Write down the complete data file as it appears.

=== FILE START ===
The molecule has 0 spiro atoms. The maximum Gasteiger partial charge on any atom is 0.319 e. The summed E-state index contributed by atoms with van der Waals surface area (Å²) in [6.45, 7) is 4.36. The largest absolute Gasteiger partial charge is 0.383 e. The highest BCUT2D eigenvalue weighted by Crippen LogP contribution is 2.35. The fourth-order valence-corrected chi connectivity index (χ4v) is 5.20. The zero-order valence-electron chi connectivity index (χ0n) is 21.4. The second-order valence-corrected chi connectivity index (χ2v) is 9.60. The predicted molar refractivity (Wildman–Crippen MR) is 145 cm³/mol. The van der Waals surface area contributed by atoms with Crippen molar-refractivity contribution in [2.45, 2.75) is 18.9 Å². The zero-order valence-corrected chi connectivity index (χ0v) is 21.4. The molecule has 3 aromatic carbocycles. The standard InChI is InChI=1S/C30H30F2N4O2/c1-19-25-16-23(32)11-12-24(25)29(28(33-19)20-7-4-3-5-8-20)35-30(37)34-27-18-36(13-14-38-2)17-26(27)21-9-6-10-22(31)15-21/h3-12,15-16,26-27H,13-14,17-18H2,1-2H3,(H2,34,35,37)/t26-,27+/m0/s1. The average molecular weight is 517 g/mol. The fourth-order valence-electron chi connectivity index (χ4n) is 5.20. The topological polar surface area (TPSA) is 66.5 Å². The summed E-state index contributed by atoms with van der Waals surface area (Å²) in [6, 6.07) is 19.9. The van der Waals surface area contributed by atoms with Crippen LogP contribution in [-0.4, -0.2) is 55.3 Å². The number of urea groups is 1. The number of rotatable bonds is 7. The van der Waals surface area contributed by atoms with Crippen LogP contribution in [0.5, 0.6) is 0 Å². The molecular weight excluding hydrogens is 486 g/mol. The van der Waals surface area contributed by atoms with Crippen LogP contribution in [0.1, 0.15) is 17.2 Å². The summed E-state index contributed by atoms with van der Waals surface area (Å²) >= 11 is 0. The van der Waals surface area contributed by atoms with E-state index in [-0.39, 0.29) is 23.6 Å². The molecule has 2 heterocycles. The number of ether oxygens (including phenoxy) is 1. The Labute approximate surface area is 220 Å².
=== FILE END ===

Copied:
The molecule has 0 spiro atoms. The maximum Gasteiger partial charge on any atom is 0.319 e. The summed E-state index contributed by atoms with van der Waals surface area (Å²) in [6.45, 7) is 4.36. The largest absolute Gasteiger partial charge is 0.383 e. The highest BCUT2D eigenvalue weighted by Crippen LogP contribution is 2.35. The fourth-order valence-corrected chi connectivity index (χ4v) is 5.20. The zero-order valence-electron chi connectivity index (χ0n) is 21.4. The second-order valence-corrected chi connectivity index (χ2v) is 9.60. The predicted molar refractivity (Wildman–Crippen MR) is 145 cm³/mol. The van der Waals surface area contributed by atoms with Crippen molar-refractivity contribution in [2.45, 2.75) is 18.9 Å². The zero-order valence-corrected chi connectivity index (χ0v) is 21.4. The molecule has 3 aromatic carbocycles. The standard InChI is InChI=1S/C30H30F2N4O2/c1-19-25-16-23(32)11-12-24(25)29(28(33-19)20-7-4-3-5-8-20)35-30(37)34-27-18-36(13-14-38-2)17-26(27)21-9-6-10-22(31)15-21/h3-12,15-16,26-27H,13-14,17-18H2,1-2H3,(H2,34,35,37)/t26-,27+/m0/s1. The average molecular weight is 517 g/mol. The fourth-order valence-electron chi connectivity index (χ4n) is 5.20. The topological polar surface area (TPSA) is 66.5 Å². The summed E-state index contributed by atoms with van der Waals surface area (Å²) in [6, 6.07) is 19.9. The van der Waals surface area contributed by atoms with Crippen LogP contribution in [-0.4, -0.2) is 55.3 Å². The number of urea groups is 1. The number of rotatable bonds is 7. The van der Waals surface area contributed by atoms with Crippen LogP contribution in [0.5, 0.6) is 0 Å². The molecular weight excluding hydrogens is 486 g/mol. The van der Waals surface area contributed by atoms with Crippen LogP contribution in [0.1, 0.15) is 17.2 Å². The summed E-state index contributed by atoms with van der Waals surface area (Å²) >= 11 is 0. The van der Waals surface area contributed by atoms with E-state index in [-0.39, 0.29) is 23.6 Å². The molecule has 2 heterocycles. The number of ether oxygens (including phenoxy) is 1. The Labute approximate surface area is 220 Å².